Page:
Following months of turmoil, a new prime minister took office in Yemen on Sunday, and a transitional government has promised to hold elections in February. That represents new hope for another Mideast nation that has long been controlled by a dictator.

If opposition forces can work together to produce a peaceful transition, and if former dictator Ali Abdullah Saleh can be restrained from meddling, Yemen has a chance to experience real democracy.

But obstacles to peace remain. A major faction of the armed forces is commanded by Mr. Saleh's son, and another faction is headed by a relative who turned against the former ruler. So the potential exists for civil war.

Meanwhile, Al-Qaida is seeking to expand its influence in the countryside and a rebellion has been rekindled in the north. Younger Yemenis who have led 10 months of protests are demonstrating against the agreement because it offers Saleh immunity from prosecution from crimes against the Yemeni people.

Nevertheless, the power transfer has been widely hailed. Saudi Arabia's King Abdullah bin Abdulaziz, said it "marks a new page of Yemeni history." His optimism was shared by President Barack Obama, who called it "a significant step" toward a new era for Yemen. The regime change also won praise from European Union foreign policy chief Catherine Ashton, the foreign ministers of Canada and China and U.N. Secretary General Ban Ki-Moon.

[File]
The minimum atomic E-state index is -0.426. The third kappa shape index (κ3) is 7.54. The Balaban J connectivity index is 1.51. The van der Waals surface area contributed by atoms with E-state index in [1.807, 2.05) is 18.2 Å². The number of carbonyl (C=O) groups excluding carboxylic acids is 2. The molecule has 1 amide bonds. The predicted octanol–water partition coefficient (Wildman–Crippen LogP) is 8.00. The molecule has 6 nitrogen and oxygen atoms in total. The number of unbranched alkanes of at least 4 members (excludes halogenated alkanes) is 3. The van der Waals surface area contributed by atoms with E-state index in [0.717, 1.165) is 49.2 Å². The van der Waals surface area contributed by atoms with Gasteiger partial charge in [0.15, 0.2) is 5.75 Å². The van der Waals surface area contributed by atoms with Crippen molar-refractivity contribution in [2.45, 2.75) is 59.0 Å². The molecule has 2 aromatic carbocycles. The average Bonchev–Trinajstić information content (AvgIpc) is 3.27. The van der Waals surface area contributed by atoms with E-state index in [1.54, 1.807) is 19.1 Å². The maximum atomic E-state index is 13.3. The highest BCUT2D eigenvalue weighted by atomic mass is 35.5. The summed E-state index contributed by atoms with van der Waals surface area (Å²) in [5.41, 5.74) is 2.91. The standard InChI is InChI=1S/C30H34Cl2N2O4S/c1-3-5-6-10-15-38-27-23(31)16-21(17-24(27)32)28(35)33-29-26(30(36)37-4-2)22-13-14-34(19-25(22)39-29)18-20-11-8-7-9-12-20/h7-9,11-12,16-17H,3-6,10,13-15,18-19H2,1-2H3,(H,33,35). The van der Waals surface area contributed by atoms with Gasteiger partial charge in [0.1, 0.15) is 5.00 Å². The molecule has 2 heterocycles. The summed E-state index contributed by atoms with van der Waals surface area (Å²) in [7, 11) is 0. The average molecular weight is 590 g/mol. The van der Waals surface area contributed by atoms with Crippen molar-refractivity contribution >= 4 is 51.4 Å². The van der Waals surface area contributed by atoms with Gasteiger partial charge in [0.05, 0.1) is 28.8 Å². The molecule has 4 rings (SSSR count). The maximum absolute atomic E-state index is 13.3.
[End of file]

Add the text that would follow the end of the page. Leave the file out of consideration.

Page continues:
If fulfilled, it would mark the success of yet another popular Arab uprising against dictatorships, the fourth this year.

The secretary general called on the followers of Mr. Saleh and the opposition to honor the agreement by "immediately ceasing all violent acts, refraining from any further provocations and working towards a fully inclusive transition process."

But a day after Mr. Saleh signed the agreement, pro-Saleh gunmen fired on peaceful protestors killing five. Giving added weight to the demand that the ex-dictator be tried for crimes committed by government forces, Human Rights Watch on Friday issued a report on indiscriminate government shelling during a protest in the city of Taizz on Nov. 11 that killed 35 civilians.

Even if the transition to a new government is successful early next year, Yemen is in for a period of instability, at best. The United States should be ready to help the new government gain its footing throughout the transition period.